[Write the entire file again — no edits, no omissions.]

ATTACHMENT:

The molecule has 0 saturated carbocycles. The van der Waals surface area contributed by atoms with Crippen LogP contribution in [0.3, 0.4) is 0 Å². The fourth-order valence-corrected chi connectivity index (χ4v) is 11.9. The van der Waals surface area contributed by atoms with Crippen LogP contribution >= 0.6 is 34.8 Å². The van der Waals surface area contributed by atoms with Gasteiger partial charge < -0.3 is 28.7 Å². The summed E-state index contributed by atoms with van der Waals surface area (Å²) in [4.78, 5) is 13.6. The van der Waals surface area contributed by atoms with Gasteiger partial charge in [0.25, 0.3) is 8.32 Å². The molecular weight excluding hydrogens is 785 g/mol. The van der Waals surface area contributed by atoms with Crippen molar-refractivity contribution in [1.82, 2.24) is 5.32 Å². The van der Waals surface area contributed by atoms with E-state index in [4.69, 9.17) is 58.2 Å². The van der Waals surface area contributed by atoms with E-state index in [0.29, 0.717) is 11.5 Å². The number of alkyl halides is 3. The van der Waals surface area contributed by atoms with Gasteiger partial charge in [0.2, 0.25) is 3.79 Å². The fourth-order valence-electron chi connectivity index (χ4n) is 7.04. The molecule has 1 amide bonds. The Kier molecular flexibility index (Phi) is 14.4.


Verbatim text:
The molecule has 0 saturated carbocycles. The van der Waals surface area contributed by atoms with Crippen LogP contribution in [0.3, 0.4) is 0 Å². The fourth-order valence-corrected chi connectivity index (χ4v) is 11.9. The van der Waals surface area contributed by atoms with Crippen LogP contribution >= 0.6 is 34.8 Å². The van der Waals surface area contributed by atoms with Gasteiger partial charge < -0.3 is 28.7 Å². The summed E-state index contributed by atoms with van der Waals surface area (Å²) in [4.78, 5) is 13.6. The van der Waals surface area contributed by atoms with Gasteiger partial charge in [0.25, 0.3) is 8.32 Å². The molecular weight excluding hydrogens is 785 g/mol. The van der Waals surface area contributed by atoms with Crippen molar-refractivity contribution in [1.82, 2.24) is 5.32 Å². The van der Waals surface area contributed by atoms with E-state index in [4.69, 9.17) is 58.2 Å². The van der Waals surface area contributed by atoms with E-state index in [0.29, 0.717) is 11.5 Å². The number of alkyl halides is 3. The van der Waals surface area contributed by atoms with Gasteiger partial charge in [0.2, 0.25) is 3.79 Å². The fourth-order valence-electron chi connectivity index (χ4n) is 7.04. The molecule has 1 amide bonds. The Kier molecular flexibility index (Phi) is 14.4.